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    • "This elevation of the PGC-1α expression level suggests a role for the eCB-system in regulating metabolism because PGC-1α is an established marker of mitochondria biogenesis as well as glucose and fatty acid metabolism [51]. It is noteworthy that the observed elevation of PGC-1α may not be explained based on other, previous studies [52], [53]. These discrepancies could be due to differences in the experimental procedures (chronic and persistent infusion versus chronic injections once or twice daily), but they also suggest that further investigations are required to analyse the effects of eCB on lipid metabolism. "
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    ABSTRACT: Obesity and type 2 diabetes are characterised by low-grade inflammation, metabolic endotoxaemia (i.e., increased plasma lipopolysaccharides [LPS] levels) and altered endocannabinoid (eCB)-system tone. The aim of this study was to decipher the specific role of eCB-system stimulation or metabolic endotoxaemia in the onset of glucose intolerance, metabolic inflammation and altered lipid metabolism. Mice were treated with either a cannabinoid (CB) receptor agonist (HU210) or low-dose LPS using subcutaneous mini-pumps for 6 weeks. After 3 weeks of the treatment under control (CT) diet, one-half of each group of mice were challenged with a high fat (HF) diet for the following 3-week period. Under basal conditions (control diet), chronic CB receptor agonist treatment (i.e., 6 weeks) induced glucose intolerance, stimulated metabolic endotoxaemia, and increased macrophage infiltration (CD11c and F4/80 expression) in the muscles; this phenomenon was associated with an altered lipid metabolism (increased PGC-1α expression and decreased CPT-1b expression) in this tissue. Chronic LPS treatment tended to increase the body weight and fat mass, with minor effects on the other metabolic parameters. Challenging mice with an HF diet following pre-treatment with the CB agonist exacerbated the HF diet-induced glucose intolerance, the muscle macrophage infiltration and the muscle's lipid content without affecting the body weight or the fat mass. Chronic CB receptor stimulation under basal conditions induces glucose intolerance, stimulates metabolic inflammation and alters lipid metabolism in the muscles. These effects worsen following the concomitant ingestion of an HF diet. Here, we highlight the central roles played by the eCB system and LPS in the pathophysiology of several hallmarks of obesity and type 2 diabetes.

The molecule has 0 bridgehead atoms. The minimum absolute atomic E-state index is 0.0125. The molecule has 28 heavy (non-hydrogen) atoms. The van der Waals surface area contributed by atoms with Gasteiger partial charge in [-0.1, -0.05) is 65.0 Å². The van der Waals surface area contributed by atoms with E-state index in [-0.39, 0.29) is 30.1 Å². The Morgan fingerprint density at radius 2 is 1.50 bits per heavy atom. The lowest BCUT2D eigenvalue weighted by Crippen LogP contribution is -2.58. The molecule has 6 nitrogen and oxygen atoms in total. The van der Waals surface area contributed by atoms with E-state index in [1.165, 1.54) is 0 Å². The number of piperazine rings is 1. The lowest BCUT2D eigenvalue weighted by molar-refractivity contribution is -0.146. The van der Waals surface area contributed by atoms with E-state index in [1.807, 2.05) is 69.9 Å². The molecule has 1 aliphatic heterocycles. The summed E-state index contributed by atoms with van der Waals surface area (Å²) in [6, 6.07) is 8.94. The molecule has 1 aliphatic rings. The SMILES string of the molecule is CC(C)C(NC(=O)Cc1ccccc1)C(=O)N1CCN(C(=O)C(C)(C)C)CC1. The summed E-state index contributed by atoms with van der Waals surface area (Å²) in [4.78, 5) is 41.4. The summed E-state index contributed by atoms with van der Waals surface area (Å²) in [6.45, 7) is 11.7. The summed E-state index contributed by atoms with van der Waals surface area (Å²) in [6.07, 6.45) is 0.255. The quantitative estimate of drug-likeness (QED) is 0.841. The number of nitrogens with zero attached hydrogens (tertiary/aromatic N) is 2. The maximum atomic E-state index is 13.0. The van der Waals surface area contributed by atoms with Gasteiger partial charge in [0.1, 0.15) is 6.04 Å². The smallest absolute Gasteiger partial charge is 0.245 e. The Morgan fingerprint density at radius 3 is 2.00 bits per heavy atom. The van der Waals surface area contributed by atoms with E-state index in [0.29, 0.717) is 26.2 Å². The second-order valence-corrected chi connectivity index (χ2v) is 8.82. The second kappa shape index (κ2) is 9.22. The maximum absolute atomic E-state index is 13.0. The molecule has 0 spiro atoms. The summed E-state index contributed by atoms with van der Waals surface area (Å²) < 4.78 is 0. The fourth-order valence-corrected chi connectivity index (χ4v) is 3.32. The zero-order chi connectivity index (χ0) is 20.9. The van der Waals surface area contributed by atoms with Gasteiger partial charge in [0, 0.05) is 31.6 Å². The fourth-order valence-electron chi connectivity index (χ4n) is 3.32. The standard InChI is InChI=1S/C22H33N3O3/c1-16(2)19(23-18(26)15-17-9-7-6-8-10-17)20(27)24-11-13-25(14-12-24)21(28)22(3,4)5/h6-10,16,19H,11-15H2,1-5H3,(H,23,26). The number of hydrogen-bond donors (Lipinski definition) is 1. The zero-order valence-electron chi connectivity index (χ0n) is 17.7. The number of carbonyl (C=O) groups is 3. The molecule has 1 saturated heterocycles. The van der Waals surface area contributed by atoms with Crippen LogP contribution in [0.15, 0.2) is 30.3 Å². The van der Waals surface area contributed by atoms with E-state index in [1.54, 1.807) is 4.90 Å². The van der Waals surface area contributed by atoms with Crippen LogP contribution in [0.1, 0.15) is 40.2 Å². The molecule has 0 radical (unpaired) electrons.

PLoS ONE 02/2013; 8(2):e55963. DOI:10.1371/journal.pone.0055963 · 3.23 Impact Factor
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    • "eNos has been linked to the induction of PGC-1α expression [38]–[39] and both PGC-1α [40] and Ucp2 [41] are involved in mitochondrial biogenesis, reduction of which may contribute to lowering ROS production. In contrast, the p38 MAPKα gene (Mapk 14) was up-regulated and mitochondrial biogenesis is reduced by p38 MAPK activation [42], a target of GIP signaling. The marked reduction in expression of genes coding for proinflammatory proteins and enzymes involved in mitochondrial biogenesis was unexpected, since previous studies showed that GIP stimulated adipocyte resistin release [16], an effect that has been interpreted as pro-inflammatory. "
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    ABSTRACT: Glucose-dependent insulinotropic polypeptide (GIP) is a gastrointestinal hormone that potentiates glucose-stimulated insulin secretion during a meal. Since GIP has also been shown to exert β-cell prosurvival and adipocyte lipogenic effects in rodents, both GIP receptor agonists and antagonists have been considered as potential therapeutics in type 2 diabetes (T2DM). In the present study, we tested the hypothesis that chronically elevating GIP levels in a transgenic (Tg) mouse model would increase adipose tissue expansion and exert beneficial effects on glucose homeostasis. In contrast, although GIP Tg mice demonstrated enhanced β-cell function, resulting in improved glucose tolerance and insulin sensitivity, they exhibited reduced diet-induced obesity. Adipose tissue macrophage infiltration and hepatic steatosis were both greatly reduced, and a number of genes involved in lipid metabolism/inflammatory signaling pathways were found to be down-regulated. Reduced adiposity in GIP Tg mice was associated with decreased energy intake, involving overexpression of hypothalamic GIP. Together, these studies suggest that, in the context of over-nutrition, transgenic GIP overexpression has the potential to improve hepatic and adipocyte function as well as glucose homeostasis.
    PLoS ONE 07/2012; 7(7):e40156. DOI:10.1371/journal.pone.0040156 · 3.23 Impact Factor